“Mental” has been released on DVD in various European countries (instead of a theatrical release), so there was finally a chance to see P.J. Hogan’s reunion with Toni Collette, almost twenty years after “Muriel’s Wedding”. The similarities stop here already, “Mental” is, as described by one reviewer, like Mary Poppins on acid – which is quite fitting. Look out for a personal review in the career section. Over 1.000 DVD screencaptures have been added, alongside screencaptures from an interview with Toni on the set. Video clips will be posted next. Enjoy.
Independent film distributor Dada Films has acquired Mental. The Australian comedy reunites director P.J. Hogan with actress Toni Collette for the first time since their collaboration in Muriel’s Wedding back in 1994, Deadline said. Dada’s owners MJ Peckos and Steven Raphael say they plan to release Mental both theatrically and on VOD on March 29. In Mental, Collette plays Shaz, a single woman hired by the father of five young girls to take care of them after their mother has a nervous breakdown. Anthony LaPaglia plays the father. Liev Schreiber also stars in the film as a shark hunter. Dada picked up Mental after it debuted at the Palm Springs International Film Festival earlier this month. Jerry Zucker, Janet Zucker, Todd Fellman and Jocelyn Moorhouse produced Mental.
A winner in the 2009 Women of Style Awards, actress Toni Collette talks to Jessica Rowe about babies, the big screen and being a homebody. Toni Collette is one of our biggest stars—though you’d never know it. The 39-year-old likes nothing more than hanging out in her trackie-dacks, on the couch, with her family of four—husband and musician Dave Galafassi, daughter Sage, four, and son Arlo, 18 months. But there’s no denying acting is in the DNA of Collette, who these days finds herself drawn to playing mother figures, women who are flawed, raw and honest. In her latest performance, she becomes the gutsy and ballsy Shaz; the film, Mental, is a “dramedy”, written and directed by PJ Hogan, who brought Collette to the world’s attention with his 1994 film, Muriel’s Wedding. And just as with those beloved Heslops of Porpoise Spit, the family dynamic in Mental is a little, well, twisted. The complete interview with Toni Collette can be read over at InStyle’s website.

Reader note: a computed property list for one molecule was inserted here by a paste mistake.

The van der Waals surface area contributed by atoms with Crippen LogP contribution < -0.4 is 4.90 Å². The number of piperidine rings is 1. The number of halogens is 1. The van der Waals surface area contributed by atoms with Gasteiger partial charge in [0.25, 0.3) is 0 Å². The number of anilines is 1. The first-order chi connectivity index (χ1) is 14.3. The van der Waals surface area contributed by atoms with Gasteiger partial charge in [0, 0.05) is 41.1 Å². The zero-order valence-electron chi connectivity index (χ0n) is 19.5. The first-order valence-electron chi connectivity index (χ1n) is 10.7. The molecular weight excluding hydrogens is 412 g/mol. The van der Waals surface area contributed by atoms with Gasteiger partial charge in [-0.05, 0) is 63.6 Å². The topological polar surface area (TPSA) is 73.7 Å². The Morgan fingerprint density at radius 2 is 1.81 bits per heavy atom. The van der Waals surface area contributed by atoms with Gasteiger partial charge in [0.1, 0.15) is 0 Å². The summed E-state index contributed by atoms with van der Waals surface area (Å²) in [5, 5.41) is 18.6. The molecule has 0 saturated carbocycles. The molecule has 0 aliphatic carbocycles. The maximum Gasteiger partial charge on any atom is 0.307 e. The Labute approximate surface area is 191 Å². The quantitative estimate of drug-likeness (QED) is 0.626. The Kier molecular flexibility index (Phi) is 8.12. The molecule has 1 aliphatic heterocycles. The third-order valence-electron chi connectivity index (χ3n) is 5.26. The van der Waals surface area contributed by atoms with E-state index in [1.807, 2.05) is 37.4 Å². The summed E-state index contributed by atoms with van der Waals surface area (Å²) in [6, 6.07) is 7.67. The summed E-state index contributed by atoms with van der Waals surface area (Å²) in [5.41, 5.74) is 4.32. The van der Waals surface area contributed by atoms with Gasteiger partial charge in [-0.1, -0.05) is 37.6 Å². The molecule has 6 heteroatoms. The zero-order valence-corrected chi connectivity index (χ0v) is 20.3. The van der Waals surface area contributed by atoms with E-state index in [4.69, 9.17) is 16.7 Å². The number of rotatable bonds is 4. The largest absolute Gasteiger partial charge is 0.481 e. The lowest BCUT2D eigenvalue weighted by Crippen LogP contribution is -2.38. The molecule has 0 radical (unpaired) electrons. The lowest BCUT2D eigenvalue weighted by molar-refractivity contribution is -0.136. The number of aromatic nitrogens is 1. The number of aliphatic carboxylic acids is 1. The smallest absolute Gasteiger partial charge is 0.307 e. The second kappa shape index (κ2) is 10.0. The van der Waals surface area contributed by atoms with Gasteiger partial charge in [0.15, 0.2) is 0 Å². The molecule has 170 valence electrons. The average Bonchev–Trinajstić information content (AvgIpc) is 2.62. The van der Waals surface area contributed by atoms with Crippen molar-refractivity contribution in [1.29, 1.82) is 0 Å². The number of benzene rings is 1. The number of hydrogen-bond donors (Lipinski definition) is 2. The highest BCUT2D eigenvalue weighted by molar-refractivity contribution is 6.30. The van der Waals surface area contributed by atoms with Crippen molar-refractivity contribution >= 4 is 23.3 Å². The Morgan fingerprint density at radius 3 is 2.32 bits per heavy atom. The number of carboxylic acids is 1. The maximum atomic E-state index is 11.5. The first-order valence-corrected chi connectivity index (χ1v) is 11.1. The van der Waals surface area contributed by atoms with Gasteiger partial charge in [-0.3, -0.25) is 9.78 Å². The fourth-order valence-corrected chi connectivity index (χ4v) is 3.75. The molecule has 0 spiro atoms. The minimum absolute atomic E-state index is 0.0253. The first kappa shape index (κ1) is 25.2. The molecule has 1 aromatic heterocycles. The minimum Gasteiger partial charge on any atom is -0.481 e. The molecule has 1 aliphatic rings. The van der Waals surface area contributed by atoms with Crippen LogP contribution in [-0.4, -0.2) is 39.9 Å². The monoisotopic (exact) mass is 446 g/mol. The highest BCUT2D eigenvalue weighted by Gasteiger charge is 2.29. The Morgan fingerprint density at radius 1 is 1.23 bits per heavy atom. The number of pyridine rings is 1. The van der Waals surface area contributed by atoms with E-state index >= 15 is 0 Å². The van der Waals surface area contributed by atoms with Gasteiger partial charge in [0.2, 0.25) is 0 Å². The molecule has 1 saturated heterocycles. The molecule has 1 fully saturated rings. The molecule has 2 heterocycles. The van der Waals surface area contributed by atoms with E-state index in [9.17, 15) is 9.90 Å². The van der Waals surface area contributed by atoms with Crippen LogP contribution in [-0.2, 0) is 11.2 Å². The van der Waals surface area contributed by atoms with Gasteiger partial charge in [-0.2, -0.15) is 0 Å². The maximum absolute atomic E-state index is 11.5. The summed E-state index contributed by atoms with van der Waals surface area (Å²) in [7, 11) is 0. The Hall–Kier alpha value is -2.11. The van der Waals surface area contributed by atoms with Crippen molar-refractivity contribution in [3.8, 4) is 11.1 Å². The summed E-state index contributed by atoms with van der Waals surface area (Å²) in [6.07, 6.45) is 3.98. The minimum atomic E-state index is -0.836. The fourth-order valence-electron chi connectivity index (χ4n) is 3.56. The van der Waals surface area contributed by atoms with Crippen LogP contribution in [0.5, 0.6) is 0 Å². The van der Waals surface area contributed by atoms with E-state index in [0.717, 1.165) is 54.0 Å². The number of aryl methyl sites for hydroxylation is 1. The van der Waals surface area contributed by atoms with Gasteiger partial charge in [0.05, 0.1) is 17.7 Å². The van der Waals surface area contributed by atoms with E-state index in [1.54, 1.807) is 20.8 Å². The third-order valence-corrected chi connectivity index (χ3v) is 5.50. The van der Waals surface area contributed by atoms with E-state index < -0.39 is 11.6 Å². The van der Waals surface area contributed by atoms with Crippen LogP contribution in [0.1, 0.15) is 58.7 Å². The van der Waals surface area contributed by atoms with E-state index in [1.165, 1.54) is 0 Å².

The “Mental” promotion is in full force with several new interviews being broadcast on Australian television. Two, from Sunrise on 7 and The Age, have been added to the video archive. A first clip from the film, in which Shaz teaches the Moochmore girls about the Australian history – and how to deal with bullies, has been added as well, alongside a compilation of television spots to release the Australian release. All clips can be found in the video archive.
This Sunday, the Australian edition of 60 Minutes will feature of profile on Toni Collette to promote the Australian release of “Mental”. She’s a chick from the ‘burbs – a down-to-earth Aussie sheila who’s risen to the top in Hollywood.Toni Collette got her start in that wonderfully odd little Australian movie “Muriel’s Wedding”. Her role as the dumpy, wedding-obsessed Muriel from Porpoise Spit set her on the road to international stardom. Of course, it didn’t hurt that she also happened to be blessed with bucket loads of talent. In the eighteen years since, Toni has won a Golden Globe and an Emmy as well as been nominated for an Oscar. Now she’s come full circle playing Shaz in the new Australian Film “Mental.” It’s another quirky local comedy. And it’s taken her back to the place she loves best – home.